Travelrific® Travel Journal

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Archive for short reads

The History of Science

By Linda Tancs

The Whipple Museum of the History of Science was founded in 1944 when Robert Stewart Whipple presented his collection of 1,000 scientific instruments and a similar number of books to the University of Cambridge in England. Today, the museum’s collection encompasses objects dating from medieval times to the present day. In addition to models, pictures, prints, photographs, rare books and other material related to the history of science, their vast collection includes instruments of astronomy, navigation, surveying, drawing and calculating as well as sundials, mathematical instruments and early electrical apparatus. You’ll also find famous works such as Isaac Newton’s Principia Mathematica, explaining his theory of gravity, and Christiaan Huygens’s Horologium Oscillatorium, detailing the invention of the pendulum clock. Admission is free.

Snow Monsters in Japan

By Linda Tancs

Mount Zao is a volcanic mountain range in the Tohoku region of Japan. Known for its rough winters, it’s no surprise that the tall fir trees on the mountain’s slopes are draped in snow and ice. Their surreal look has earned them the nickname “snow monsters.” They form around the peak of the Zao Ski Resort and are usually most spectacular around February. Access to the monsters is provided by a ropeway and a gondola for both skiers and non-skiers.

Greyhound Capital of the World

By Linda Tancs

Abilene, Kansas, is the heart of the greyhound industry in the United States, earning for itself the moniker “Greyhound Capital of the World.” The history of the world’s fastest canine is presented at the Greyhound Hall of Fame, where you’ll find displays of greyhounds from ancient times to the present as well as information on handlers who shaped the industry. The museum’s official greeters are two retired racers, whose only interest is in chasing after your affection. Admission is free.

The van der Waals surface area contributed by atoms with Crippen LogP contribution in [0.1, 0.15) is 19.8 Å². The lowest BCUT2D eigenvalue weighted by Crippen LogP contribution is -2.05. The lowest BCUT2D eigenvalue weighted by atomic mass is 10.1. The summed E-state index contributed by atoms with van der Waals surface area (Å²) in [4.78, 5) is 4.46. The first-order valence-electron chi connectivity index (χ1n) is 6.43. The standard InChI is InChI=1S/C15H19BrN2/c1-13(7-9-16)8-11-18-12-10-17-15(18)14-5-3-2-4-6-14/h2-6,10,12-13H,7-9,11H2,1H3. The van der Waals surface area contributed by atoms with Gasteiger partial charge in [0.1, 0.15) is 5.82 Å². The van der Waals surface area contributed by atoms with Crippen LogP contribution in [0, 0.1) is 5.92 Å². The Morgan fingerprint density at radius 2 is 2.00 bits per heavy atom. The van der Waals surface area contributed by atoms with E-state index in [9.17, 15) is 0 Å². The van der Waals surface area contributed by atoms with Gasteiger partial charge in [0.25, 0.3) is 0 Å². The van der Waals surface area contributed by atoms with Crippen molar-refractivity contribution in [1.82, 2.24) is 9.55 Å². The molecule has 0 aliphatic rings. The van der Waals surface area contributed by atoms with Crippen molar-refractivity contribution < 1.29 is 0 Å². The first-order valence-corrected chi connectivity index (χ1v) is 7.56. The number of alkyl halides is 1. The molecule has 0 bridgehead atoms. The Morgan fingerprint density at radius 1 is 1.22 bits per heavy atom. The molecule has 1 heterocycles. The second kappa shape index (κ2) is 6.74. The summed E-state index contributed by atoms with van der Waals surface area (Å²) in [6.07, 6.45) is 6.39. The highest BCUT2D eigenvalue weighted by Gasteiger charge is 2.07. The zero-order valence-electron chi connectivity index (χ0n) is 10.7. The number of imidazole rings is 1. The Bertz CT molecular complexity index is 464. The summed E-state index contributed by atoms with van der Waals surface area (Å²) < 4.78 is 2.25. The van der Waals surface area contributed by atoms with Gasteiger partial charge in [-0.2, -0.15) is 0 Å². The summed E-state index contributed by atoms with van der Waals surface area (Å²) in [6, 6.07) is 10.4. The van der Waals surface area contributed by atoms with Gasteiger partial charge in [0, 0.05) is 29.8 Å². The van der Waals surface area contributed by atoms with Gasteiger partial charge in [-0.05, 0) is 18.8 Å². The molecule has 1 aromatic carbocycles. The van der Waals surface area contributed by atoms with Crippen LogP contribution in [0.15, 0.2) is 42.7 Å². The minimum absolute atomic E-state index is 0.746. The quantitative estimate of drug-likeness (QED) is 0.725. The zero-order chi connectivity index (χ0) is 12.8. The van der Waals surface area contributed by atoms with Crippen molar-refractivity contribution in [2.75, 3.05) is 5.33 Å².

Argentina’s Oldest Park

By Linda Tancs

Located in Argentina’s fabled Lake District, Nahuel Huapi National Park is the country’s oldest national park. Established in 1934, it’s named for Nahuel Huapi, the park’s largest glacial lake. The expansive environment is ringed by the Andes, featuring Mount Tronador, a dormant volcano. You’ll also find dense forest areas that provide cover for pudu, the world’s smallest deer. January is a popular time for hiking and lake rafting.

Alpine Wine

By Linda Tancs

It’s been referred to as “the Alps in a glass.” Whatever you call it, alpine wine culture in Spiez, Switzerland, is shaped by the steep slopes and varying climate contributed to by the Alps and glaciers. You can experience it through a one-hour viticultural trail on the slopes of the Spiezberg. The self-guided tour directs you to 12 information boards, each with a QR code to watch 12 short films that portray a year in the life of a winemaker. Enjoy the views of Lake Thun and Spiez, too.

Nature and Art in Japan

By Linda Tancs